Equation Of A LineYou are currentlynot logged in Click here to log in 


If $y$ is 0 when $x$ is 0, that means we have:
In this case, $k$ is the ratio of changes.
In general, when $x=0$ the vaue of $y$ will not necessarily be $0.$ As a result, a more general form is:
If there is a point, $(x_0,y_0)$ that the line goes through, that means that when $x=x_0$ we must have $y=y_0.$ As a result, we have this form:
Using algebra to rearrange that equation, we have:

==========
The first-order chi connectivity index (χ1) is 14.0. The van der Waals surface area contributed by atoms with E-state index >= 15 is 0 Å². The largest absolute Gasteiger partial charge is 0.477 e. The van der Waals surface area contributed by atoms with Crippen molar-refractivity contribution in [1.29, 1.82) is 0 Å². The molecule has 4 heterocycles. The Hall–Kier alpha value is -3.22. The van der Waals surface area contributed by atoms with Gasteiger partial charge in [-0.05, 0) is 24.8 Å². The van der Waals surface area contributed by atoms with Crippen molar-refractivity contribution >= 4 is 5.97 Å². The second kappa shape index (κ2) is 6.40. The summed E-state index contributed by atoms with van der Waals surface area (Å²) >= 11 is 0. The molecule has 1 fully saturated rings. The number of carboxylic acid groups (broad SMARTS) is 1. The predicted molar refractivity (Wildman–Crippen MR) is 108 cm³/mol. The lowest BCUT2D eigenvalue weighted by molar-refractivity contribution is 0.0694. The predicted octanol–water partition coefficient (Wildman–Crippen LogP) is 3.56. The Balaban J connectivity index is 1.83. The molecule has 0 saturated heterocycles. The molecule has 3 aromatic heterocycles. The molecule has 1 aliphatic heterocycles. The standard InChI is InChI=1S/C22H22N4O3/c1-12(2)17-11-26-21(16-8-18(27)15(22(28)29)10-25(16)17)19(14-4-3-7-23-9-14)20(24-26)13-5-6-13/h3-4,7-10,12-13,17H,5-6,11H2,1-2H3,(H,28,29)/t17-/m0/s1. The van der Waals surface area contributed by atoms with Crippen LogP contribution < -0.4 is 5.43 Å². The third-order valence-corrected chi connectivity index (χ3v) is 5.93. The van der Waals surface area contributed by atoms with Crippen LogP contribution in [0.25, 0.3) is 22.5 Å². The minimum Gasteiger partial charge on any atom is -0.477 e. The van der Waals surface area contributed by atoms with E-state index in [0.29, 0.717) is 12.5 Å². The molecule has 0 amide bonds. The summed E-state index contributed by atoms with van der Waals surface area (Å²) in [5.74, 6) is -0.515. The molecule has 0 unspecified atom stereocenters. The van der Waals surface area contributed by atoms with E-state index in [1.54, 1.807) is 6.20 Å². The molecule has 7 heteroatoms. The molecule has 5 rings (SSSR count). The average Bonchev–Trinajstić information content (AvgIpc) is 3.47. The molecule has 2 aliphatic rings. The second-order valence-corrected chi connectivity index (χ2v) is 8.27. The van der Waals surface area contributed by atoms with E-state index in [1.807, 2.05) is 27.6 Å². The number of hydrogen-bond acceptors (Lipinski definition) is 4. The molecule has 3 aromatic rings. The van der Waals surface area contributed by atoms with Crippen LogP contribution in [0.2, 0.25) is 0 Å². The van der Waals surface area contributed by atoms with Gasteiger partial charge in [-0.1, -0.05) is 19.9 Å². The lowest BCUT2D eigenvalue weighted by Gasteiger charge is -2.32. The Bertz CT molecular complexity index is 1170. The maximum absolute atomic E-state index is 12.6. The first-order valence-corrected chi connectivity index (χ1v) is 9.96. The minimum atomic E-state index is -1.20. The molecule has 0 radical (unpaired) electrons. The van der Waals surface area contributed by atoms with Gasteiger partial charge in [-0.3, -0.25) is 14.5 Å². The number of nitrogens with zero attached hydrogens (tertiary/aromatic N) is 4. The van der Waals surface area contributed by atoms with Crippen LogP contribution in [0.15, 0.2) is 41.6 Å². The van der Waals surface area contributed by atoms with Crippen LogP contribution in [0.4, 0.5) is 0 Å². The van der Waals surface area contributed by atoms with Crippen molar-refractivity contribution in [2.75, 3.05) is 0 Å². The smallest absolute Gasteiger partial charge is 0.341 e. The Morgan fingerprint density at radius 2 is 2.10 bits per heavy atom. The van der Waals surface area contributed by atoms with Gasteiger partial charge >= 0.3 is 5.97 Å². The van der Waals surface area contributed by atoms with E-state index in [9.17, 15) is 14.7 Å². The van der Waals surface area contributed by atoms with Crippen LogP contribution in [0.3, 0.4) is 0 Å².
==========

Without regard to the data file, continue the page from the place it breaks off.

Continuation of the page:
This is now in the same form as $y~=~kx+c.$
The constant $k$ in these equations is the "slope" of the line, and often the letter $m$ is used to represent the slope, rather than $k.$
In the sense of "Linear Algebra" a function $f$ is said to be "linear" if it satisfies the following:
Linear functions don't need to be just from $\mathbb{R}$ to $\mathbb{R}$ or $\mathbb{C}$ to $\mathbb{C}$ but can be from any set to any set, provided it has suitable concepts of addition and multiplication  such a set forms a vector space. In this way we can then start to represent linear functions by matrices. This is why "Linear Algebra" is really the study of matrices, and matrix multiplication.
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